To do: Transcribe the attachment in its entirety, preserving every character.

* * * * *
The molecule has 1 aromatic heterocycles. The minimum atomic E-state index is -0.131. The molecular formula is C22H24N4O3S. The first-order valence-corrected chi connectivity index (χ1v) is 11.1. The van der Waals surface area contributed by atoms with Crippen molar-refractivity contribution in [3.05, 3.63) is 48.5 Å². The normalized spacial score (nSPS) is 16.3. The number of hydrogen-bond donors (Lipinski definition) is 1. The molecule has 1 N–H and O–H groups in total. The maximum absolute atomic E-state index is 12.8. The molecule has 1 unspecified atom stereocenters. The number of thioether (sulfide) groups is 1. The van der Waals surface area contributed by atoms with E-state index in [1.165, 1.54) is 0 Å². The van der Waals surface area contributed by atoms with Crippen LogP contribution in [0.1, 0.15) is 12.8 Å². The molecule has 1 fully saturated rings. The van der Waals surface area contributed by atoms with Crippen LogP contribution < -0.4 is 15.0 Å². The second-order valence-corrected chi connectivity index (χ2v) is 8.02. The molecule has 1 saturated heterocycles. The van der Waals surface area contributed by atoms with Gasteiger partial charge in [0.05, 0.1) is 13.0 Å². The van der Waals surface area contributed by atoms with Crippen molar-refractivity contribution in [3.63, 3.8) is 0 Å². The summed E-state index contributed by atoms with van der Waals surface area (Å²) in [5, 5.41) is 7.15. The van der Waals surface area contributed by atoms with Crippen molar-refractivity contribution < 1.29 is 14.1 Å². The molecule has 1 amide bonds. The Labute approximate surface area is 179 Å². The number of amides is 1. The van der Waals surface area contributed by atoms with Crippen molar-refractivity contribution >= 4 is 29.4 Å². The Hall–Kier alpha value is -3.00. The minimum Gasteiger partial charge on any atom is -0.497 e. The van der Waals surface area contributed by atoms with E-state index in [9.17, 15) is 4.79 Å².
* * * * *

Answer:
The molecule has 1 aromatic heterocycles. The minimum atomic E-state index is -0.131. The molecular formula is C22H24N4O3S. The first-order valence-corrected chi connectivity index (χ1v) is 11.1. The van der Waals surface area contributed by atoms with Crippen molar-refractivity contribution in [3.05, 3.63) is 48.5 Å². The normalized spacial score (nSPS) is 16.3. The number of hydrogen-bond donors (Lipinski definition) is 1. The molecule has 1 N–H and O–H groups in total. The maximum absolute atomic E-state index is 12.8. The molecule has 1 unspecified atom stereocenters. The number of thioether (sulfide) groups is 1. The van der Waals surface area contributed by atoms with E-state index in [1.165, 1.54) is 0 Å². The van der Waals surface area contributed by atoms with Crippen LogP contribution in [0.1, 0.15) is 12.8 Å². The molecule has 1 fully saturated rings. The van der Waals surface area contributed by atoms with Crippen LogP contribution < -0.4 is 15.0 Å². The second-order valence-corrected chi connectivity index (χ2v) is 8.02. The molecule has 1 saturated heterocycles. The van der Waals surface area contributed by atoms with Gasteiger partial charge in [0.05, 0.1) is 13.0 Å². The van der Waals surface area contributed by atoms with Crippen molar-refractivity contribution in [3.63, 3.8) is 0 Å². The summed E-state index contributed by atoms with van der Waals surface area (Å²) in [5, 5.41) is 7.15. The van der Waals surface area contributed by atoms with Crippen molar-refractivity contribution < 1.29 is 14.1 Å². The molecule has 1 amide bonds. The Labute approximate surface area is 179 Å². The number of amides is 1. The van der Waals surface area contributed by atoms with Crippen molar-refractivity contribution >= 4 is 29.4 Å². The Hall–Kier alpha value is -3.00. The minimum Gasteiger partial charge on any atom is -0.497 e. The van der Waals surface area contributed by atoms with E-state index in [9.17, 15) is 4.79 Å².